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By Derrick Stanley
Hemp News

Members of an Illinois state panel that recommends whether to expand the state's medical marijuana program complained Monday that Gov. Bruce Rauner has routinely ignored their suggestions.

The Medical Marijuana Advisory Board suggested that 10 previously recommended ailments receive approval, as well two new ones: Type 1 diabetes and panic disorder.

As some at a hearing celebrated the diabetes recommendation, board member and pediatrician Dr. Nestor Ramirez cautioned the crowd to "wait for what the governor says."

Rauner's Illinois Department of Public Health has rejected the board's past recommendations. The governor inherited the medical marijuana program, and has been reluctant to broaden access, instead calling for further study of the drug's benefits and risks.

Farah Zala Morales, who works at a medical marijuana dispensary, spoke on behalf of her 12-year-old daughter, Mira, who has Type 1 diabetes. Morales said the drug helped ease her daughter's discomfort and stabilize her blood sugar so she didn't have to inject herself with insulin as often and could maintain good grades and play sports.

Illinois: Bill Introduced To Remove Criminal Penalties For Marijuana Possession

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Rep. Kelly Cassidy on Thursday announced that she is introducing new legislation for 2016 that would replace criminal penalties with a civil fine for possession of a personal amount of marijuana in Illinois.

HB 4357 would make possession of up to 10 grams of marijuana a civil violation punishable by a fine. Adults would no longer face time in jail, and the civil offense would be automatically expunged in order to prevent a permanent criminal record.

The proposal largely mirrors legislation previously introduced by Rep. Cassidy that was approved in the Senate (37-19) on May 21 and in the House (62-53) on April 23, as well the amendments proposed by Gov. Bruce Rauner when he vetoed the bill and returned it to the legislature on August 14.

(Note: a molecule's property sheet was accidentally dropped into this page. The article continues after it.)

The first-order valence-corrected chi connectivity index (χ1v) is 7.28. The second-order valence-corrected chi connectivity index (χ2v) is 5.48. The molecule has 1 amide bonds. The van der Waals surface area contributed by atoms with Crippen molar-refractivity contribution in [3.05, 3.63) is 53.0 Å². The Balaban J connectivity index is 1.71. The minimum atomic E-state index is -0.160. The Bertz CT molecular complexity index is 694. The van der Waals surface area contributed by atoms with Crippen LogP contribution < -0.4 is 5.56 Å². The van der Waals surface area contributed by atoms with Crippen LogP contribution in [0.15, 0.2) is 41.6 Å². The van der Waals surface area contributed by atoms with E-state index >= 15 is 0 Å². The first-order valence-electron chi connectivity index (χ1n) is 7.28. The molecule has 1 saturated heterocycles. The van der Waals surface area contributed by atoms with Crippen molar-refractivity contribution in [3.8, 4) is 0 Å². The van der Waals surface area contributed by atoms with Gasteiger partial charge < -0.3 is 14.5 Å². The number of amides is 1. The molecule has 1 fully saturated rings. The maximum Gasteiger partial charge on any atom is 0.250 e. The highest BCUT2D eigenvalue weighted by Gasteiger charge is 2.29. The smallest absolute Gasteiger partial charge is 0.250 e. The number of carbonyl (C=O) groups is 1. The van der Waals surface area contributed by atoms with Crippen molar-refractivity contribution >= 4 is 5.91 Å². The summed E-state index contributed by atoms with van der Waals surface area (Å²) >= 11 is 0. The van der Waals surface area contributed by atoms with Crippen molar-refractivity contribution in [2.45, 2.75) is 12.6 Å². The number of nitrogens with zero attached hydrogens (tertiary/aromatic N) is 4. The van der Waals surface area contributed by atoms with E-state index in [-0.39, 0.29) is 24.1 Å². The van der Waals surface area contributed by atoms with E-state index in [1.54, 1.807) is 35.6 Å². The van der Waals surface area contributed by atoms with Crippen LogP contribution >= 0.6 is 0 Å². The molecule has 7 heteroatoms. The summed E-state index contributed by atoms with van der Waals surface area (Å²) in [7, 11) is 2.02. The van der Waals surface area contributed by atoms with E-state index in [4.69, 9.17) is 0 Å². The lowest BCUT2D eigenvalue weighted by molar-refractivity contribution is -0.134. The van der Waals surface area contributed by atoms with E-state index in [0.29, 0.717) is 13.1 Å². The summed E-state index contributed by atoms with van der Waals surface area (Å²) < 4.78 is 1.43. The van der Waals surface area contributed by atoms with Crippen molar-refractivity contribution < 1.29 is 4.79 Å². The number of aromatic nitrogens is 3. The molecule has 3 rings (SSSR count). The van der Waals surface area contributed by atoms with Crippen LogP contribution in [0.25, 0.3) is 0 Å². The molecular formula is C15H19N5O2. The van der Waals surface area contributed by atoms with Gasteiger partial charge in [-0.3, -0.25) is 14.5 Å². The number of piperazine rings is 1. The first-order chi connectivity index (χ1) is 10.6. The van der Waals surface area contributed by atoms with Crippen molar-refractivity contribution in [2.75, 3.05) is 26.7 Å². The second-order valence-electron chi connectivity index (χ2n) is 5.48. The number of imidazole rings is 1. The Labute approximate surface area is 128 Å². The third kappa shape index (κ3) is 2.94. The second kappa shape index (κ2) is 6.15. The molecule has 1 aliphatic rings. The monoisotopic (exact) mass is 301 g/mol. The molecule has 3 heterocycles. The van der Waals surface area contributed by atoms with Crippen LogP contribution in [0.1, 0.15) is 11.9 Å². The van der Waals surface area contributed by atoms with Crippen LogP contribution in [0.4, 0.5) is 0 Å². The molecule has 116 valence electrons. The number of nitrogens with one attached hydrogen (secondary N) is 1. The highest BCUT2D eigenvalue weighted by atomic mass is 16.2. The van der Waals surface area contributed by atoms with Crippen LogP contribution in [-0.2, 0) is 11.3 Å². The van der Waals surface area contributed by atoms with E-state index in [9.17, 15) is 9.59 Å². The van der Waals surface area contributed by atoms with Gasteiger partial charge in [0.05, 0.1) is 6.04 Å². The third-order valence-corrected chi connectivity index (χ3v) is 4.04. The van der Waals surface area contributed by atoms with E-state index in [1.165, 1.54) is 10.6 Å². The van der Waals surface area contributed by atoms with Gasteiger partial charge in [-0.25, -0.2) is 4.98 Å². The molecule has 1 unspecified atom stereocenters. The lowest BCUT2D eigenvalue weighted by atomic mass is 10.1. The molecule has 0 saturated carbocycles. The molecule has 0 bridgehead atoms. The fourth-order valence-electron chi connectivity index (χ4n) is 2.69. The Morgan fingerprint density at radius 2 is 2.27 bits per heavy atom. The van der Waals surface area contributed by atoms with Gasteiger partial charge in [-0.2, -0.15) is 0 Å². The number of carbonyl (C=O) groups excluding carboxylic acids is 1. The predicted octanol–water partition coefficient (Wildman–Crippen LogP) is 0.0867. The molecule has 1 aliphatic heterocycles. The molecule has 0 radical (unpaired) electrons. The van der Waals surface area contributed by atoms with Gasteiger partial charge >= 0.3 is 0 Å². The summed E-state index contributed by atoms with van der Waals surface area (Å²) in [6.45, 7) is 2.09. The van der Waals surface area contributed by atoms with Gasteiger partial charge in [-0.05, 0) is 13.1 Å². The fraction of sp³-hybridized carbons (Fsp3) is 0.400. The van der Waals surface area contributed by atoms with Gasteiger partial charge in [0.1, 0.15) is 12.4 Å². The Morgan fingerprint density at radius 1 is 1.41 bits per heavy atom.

“This is a reasonable proposal that is long overdue,” Rep. Cassidy said. “It needs to happen, and I am hopeful that we can make it happen quickly since it’s already such familiar territory for legislators and the governor.”

Members of the Illinois faith community joined Rep. Cassidy at the news conference to voice support for the bill. More than 50 clergy from around the state have signed a Religious Declaration of Clergy for a New Drug Policy, which includes support for civil rather than criminal sanctions for marijuana possession.

Illinois: New Bill Announced To Remove Criminal Penalties For Marijuana

IllinoisMarijuana[KTRS]

Rep. Kelly Cassidy will hold a Thursday news conference to announce that she will introduce new legislation for 2016 that would replace criminal penalties with a civil fine for possession of a personal amount of marijuana in Illinois.

The news conference is scheduled for 11 a.m. CT in the Blue Room of the James R. Thompson Center. Rep. Cassidy will be joined by Rev. Alexander Sharp of Clergy for a New Drug Policy and other members of the Illinois faith community who believe the state’s current criminal penalties for marijuana possession are causing harm to their communities.

The new proposal will include provisions Gov. Bruce Rauner and a majority of the members of the General Assembly agreed to earlier this year. It will largely mirror legislation previously introduced by Rep. Cassidy that was approved in the Senate (37-19) on May 21 and in the House (62-53) on April 23, as well the amendments proposed by the governor when he vetoed the bill and returned it to the legislature on August 14.

WHAT: News conference to announce the introduction of new legislation to remove criminal penalties for simple marijuana possession and replace them a civil fine

WHERE: James R. Thompson Center, Blue Room, 100 W. Randolph St., Chicago

WHEN: Thursday, December 10, 11 a.m. CT

WHO: Rep. Kelly Cassidy
Rev. Alexander Sharp, Clergy for a New Drug Policy
Members of the Illinois faith community

Graphic: KTRS

Illinois: Governor's Amendatory Veto Sends Pot Decrim Bill Back To Assembly For Final Approval

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Illinois Gov. Bruce Rauner on Friday issued an amendatory veto of a bill that would remove criminal penalties for possession of small amount of marijuana, sending it back to the General Assembly for final approval.

The General Assembly has 15 days from the next session date to approve the amended version of HB 218, which needs to receive a simple majority vote in the House and then the Senate to officially become law. The original version, introduced by Rep. Kelly Cassidy (D-Chicago), was approved in the Senate (37-19) on May 21 and in the House (62-53) on April 23.